Berkeley CSUA MOTD:Entry 52969
Berkeley CSUA MOTD
2021/12/08 [General] UID:1000 Activity:popular

2009/5/8-14 [Finance/Banking] UID:52969 Activity:nil
5/7     Does Goldman Sach's really rule the world?
Cache (4897 bytes) ->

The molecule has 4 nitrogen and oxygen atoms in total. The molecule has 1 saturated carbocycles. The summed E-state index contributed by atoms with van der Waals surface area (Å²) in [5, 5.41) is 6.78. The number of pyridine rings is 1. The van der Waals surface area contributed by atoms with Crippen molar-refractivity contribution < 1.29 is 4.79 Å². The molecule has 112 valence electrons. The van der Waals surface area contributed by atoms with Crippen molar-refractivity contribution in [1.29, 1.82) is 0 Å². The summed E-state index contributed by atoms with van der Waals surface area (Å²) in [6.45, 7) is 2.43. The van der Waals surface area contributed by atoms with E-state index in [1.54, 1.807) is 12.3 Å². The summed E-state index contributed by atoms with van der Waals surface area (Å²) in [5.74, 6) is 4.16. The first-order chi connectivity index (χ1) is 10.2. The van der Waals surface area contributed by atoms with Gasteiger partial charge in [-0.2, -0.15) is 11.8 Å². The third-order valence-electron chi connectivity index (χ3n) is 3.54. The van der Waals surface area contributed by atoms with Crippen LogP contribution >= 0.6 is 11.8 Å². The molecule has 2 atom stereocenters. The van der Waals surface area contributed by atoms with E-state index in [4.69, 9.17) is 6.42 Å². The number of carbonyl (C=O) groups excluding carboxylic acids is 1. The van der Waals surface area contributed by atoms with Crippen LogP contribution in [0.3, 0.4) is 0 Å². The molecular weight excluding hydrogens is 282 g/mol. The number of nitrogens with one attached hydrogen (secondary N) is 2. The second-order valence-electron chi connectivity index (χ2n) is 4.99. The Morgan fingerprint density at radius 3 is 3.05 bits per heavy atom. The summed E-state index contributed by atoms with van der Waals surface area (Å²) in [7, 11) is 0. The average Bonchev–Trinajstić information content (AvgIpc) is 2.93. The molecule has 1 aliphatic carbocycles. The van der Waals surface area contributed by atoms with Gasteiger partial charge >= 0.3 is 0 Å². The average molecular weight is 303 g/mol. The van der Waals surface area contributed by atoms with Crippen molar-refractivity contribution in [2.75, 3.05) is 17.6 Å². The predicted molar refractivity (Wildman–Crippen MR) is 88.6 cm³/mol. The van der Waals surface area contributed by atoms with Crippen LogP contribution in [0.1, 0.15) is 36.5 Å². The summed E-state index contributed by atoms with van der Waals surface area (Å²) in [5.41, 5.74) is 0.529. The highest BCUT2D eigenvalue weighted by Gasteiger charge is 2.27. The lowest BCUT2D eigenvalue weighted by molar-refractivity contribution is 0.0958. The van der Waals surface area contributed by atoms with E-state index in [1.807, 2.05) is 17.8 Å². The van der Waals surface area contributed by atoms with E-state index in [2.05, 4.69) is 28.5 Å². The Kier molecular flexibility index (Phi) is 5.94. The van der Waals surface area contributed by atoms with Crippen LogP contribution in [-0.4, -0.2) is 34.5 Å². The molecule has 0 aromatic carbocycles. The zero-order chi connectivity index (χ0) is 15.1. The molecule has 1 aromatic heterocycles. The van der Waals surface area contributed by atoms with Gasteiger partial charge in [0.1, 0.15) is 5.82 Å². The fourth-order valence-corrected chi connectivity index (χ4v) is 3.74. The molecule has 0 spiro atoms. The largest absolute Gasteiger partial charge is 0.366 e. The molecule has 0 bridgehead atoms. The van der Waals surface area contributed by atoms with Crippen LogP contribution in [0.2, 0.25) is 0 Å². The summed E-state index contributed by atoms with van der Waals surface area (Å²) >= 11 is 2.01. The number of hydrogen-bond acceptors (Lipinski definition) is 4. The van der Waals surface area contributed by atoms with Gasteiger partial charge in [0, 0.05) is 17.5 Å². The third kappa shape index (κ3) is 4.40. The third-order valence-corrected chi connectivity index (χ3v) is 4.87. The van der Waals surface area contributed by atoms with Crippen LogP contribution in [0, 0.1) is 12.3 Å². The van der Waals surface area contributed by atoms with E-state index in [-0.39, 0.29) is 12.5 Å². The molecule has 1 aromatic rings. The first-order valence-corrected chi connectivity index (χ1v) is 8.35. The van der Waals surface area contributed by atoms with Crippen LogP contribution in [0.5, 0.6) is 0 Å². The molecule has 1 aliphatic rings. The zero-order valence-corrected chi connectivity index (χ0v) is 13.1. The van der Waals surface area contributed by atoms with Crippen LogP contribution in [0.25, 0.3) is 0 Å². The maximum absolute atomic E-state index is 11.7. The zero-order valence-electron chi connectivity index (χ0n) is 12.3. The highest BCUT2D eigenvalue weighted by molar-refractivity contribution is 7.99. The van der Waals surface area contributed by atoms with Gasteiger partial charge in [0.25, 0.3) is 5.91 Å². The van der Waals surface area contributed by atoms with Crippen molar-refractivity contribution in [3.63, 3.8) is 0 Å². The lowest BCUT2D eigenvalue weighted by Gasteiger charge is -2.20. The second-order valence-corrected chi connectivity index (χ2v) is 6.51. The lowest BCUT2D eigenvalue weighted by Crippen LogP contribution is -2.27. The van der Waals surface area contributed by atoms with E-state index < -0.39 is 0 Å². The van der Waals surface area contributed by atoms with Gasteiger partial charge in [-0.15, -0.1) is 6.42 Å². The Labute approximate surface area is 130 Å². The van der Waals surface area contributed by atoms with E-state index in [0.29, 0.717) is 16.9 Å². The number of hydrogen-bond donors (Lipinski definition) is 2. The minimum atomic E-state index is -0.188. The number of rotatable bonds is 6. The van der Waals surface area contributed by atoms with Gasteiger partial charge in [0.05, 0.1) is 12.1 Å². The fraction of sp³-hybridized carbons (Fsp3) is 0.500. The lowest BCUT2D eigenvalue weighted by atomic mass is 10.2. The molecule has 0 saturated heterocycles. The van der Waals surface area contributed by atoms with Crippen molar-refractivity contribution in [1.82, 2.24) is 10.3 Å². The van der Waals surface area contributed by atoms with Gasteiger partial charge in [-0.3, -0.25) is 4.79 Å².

department and around the federal response to the financial crisis is so ubiquitous that other bankers and competitors have given the star-studded firm a new nickname: Government Sachs. this), William C Dudley (head of the New York Fed's unit that buys and sells government securities), and E Gerald Corrigan (charged with convening a group to analyze risk on Wall Street) And there are many more Goldman alums who have been - or are soon to be - appointed. Here is just one random item this week announcing a couple of standard personnel moves: Goldman Sachs' new top lobbyist was recently the top staffer to Rep. Michael Paese, a registered lobbyist for the Securities Industries and Financial Markets Association since he left Frank's committee in September, will join Goldman as director of government affairs, a role held last year by former Tom Daschle intimate, Mark Patterson, now the chief of staff at the Treasury Department. This is not Paese's first swing through the Wall Street-Congress revolving door: he previously worked at JP Morgan and Mercantile Bankshares, and in between served as senior minority counsel at the Financial Services Committee. Independent wrote last July: The New York Times columnist David Brooks noted that Goldman Sachs employees have given more money to Barack Obama's campaign for president than workers of any other employer in the US. "Over the past few years, people from Goldman Sachs have assumed control over large parts of the federal government," Brooks noted grimly. "Over the next few they might just take over the whole darn thing." that this small group of decision makers at the center of it is Goldman Sachs and that's what's causing a lot of the distrust, because people are thinking or believing that Goldman Sachs, because of the connections, have had a lot to do with the decisions that are being made." Geithner responded: "I think it's deeply unfair to the people who are part of these decisions to suggest that they were making judgments that in their view were not in the best interest of the American people." What is interesting is that Geithner did not deny that Goldman players were at the center of the government's financial decisions, only that their decisions were not bad ones. So has Government Sachs made selfless decisions for the benefit of the American people? Critics have been quick to note -- and not favorably -- the almost uncanny influence of former Goldman executives. Initial phases of the rescue were orchestrated by ex-Goldman chairman Hank Paulson, who was recruited as Treasury Secretary in part by former White House chief of staff and Goldman senior exec Josh Bolten. Goldman's current boss, Lloyd Blankfein, was invited to participate in meetings with the Fed. AIG's Liddy is a former Goldman director and an ex-CEO of Allstate. Another alum, Mark Patterson, once a Goldman lobbyist, serves as chief of staff at the Treasury, while Neel Kashkari, who runs TARP, was a Goldman vice president. Goldman has repeatedly declared that its exposure to AIG was "immaterial" and fully hedged. But some rivals point to the fact that Goldman had uncharacteristically piled into contracts with a single counterparty. says that Goldman "rules the world": "Obama's victory and Geithner's appointment are the completion of Goldman's meticulously crafted plan to become a superpower. The firm now has the clout to impose its will on the financial markets, and the world." I, too, have been writing about it, and been calling it the Wall Street Financial Crime Syndicate. There are several investigative writers scraping beneath the protective crusts of this story being glazed by the Crime Syndicate; Andrew Cuomo needs to keep his jaws tightly fastened to this story. If no one plants a skeleton in his closet, he may then just rip it open. It is not any different than the Mafia story that came out last week about how Italian organized crime is embedded in legitimate businesses with their crime monies, but getting busted by their feds. They are the new oligarchs and the market will not be free until this monopoly is broken up. This ends poorly according the former president of the IMF (2007-2008) as we are acting fiscally as a banana republic does. com/doc/200905/imf-advice "The crash has laid bare many unpleasant truths about the United States. One of the most alarming, says a former chief economist of the International Monetary Fund, is that the finance industry has effectively captured our government--a state of affairs that more typically describes emerging markets, and is at the center of many emerging-market crises. If the IMF's staff could speak freely about the US, it would tell us what it tells all countries in this situation: recovery will fail unless we break the financial oligarchy that is blocking essential reform. And if we are to prevent a true depression, we're running out of time."